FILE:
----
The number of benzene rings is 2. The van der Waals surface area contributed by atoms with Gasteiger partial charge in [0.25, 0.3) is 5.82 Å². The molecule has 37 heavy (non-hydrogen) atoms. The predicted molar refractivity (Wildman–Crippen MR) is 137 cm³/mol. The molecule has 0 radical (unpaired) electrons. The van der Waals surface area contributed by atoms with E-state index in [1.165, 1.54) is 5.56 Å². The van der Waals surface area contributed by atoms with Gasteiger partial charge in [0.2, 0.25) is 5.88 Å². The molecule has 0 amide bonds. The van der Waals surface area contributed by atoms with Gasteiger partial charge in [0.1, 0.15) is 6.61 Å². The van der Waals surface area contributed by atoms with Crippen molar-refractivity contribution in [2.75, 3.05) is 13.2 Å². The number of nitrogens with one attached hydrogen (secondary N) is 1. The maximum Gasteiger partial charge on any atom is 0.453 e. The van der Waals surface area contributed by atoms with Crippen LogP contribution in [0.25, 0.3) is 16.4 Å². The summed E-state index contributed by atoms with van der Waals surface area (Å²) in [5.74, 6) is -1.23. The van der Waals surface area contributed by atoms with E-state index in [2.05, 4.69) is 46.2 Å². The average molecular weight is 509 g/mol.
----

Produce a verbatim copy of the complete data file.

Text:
The number of benzene rings is 2. The van der Waals surface area contributed by atoms with Gasteiger partial charge in [0.25, 0.3) is 5.82 Å². The molecule has 37 heavy (non-hydrogen) atoms. The predicted molar refractivity (Wildman–Crippen MR) is 137 cm³/mol. The molecule has 0 radical (unpaired) electrons. The van der Waals surface area contributed by atoms with E-state index in [1.165, 1.54) is 5.56 Å². The van der Waals surface area contributed by atoms with Gasteiger partial charge in [0.2, 0.25) is 5.88 Å². The molecule has 0 amide bonds. The van der Waals surface area contributed by atoms with Gasteiger partial charge in [0.1, 0.15) is 6.61 Å². The van der Waals surface area contributed by atoms with Crippen molar-refractivity contribution in [2.75, 3.05) is 13.2 Å². The number of nitrogens with one attached hydrogen (secondary N) is 1. The maximum Gasteiger partial charge on any atom is 0.453 e. The van der Waals surface area contributed by atoms with Crippen LogP contribution in [0.25, 0.3) is 16.4 Å². The summed E-state index contributed by atoms with van der Waals surface area (Å²) in [5.74, 6) is -1.23. The van der Waals surface area contributed by atoms with E-state index in [2.05, 4.69) is 46.2 Å². The average molecular weight is 509 g/mol.